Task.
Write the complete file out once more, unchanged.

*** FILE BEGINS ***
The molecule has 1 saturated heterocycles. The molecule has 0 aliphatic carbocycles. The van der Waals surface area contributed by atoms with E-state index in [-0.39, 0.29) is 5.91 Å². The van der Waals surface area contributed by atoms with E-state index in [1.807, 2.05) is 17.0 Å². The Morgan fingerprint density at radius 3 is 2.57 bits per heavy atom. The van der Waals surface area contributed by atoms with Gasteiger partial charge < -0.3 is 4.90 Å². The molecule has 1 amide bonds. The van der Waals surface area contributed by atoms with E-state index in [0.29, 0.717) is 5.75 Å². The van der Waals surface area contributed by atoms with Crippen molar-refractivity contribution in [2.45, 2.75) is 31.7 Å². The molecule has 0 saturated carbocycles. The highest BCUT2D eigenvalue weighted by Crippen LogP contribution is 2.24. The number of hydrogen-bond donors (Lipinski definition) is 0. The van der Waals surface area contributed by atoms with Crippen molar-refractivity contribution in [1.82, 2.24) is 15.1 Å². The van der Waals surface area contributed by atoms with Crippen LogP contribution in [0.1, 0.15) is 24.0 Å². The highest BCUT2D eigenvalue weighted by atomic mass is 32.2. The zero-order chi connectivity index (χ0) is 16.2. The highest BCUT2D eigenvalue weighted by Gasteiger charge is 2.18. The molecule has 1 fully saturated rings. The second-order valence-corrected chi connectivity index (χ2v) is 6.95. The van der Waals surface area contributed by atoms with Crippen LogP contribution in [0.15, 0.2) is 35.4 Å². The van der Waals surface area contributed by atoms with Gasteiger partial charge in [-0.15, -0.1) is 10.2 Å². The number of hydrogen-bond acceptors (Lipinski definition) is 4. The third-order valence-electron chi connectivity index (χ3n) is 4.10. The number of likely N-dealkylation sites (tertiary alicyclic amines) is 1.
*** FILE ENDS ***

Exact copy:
The molecule has 1 saturated heterocycles. The molecule has 0 aliphatic carbocycles. The van der Waals surface area contributed by atoms with E-state index in [-0.39, 0.29) is 5.91 Å². The van der Waals surface area contributed by atoms with E-state index in [1.807, 2.05) is 17.0 Å². The Morgan fingerprint density at radius 3 is 2.57 bits per heavy atom. The van der Waals surface area contributed by atoms with Gasteiger partial charge < -0.3 is 4.90 Å². The molecule has 1 amide bonds. The van der Waals surface area contributed by atoms with E-state index in [0.29, 0.717) is 5.75 Å². The van der Waals surface area contributed by atoms with Crippen molar-refractivity contribution in [2.45, 2.75) is 31.7 Å². The molecule has 0 saturated carbocycles. The highest BCUT2D eigenvalue weighted by Crippen LogP contribution is 2.24. The number of hydrogen-bond donors (Lipinski definition) is 0. The van der Waals surface area contributed by atoms with Crippen molar-refractivity contribution in [1.82, 2.24) is 15.1 Å². The van der Waals surface area contributed by atoms with Crippen LogP contribution in [0.1, 0.15) is 24.0 Å². The highest BCUT2D eigenvalue weighted by atomic mass is 32.2. The zero-order chi connectivity index (χ0) is 16.2. The highest BCUT2D eigenvalue weighted by Gasteiger charge is 2.18. The molecule has 1 fully saturated rings. The second-order valence-corrected chi connectivity index (χ2v) is 6.95. The van der Waals surface area contributed by atoms with Crippen LogP contribution in [0.15, 0.2) is 35.4 Å². The van der Waals surface area contributed by atoms with Gasteiger partial charge in [-0.15, -0.1) is 10.2 Å². The number of hydrogen-bond acceptors (Lipinski definition) is 4. The third-order valence-electron chi connectivity index (χ3n) is 4.10. The number of likely N-dealkylation sites (tertiary alicyclic amines) is 1.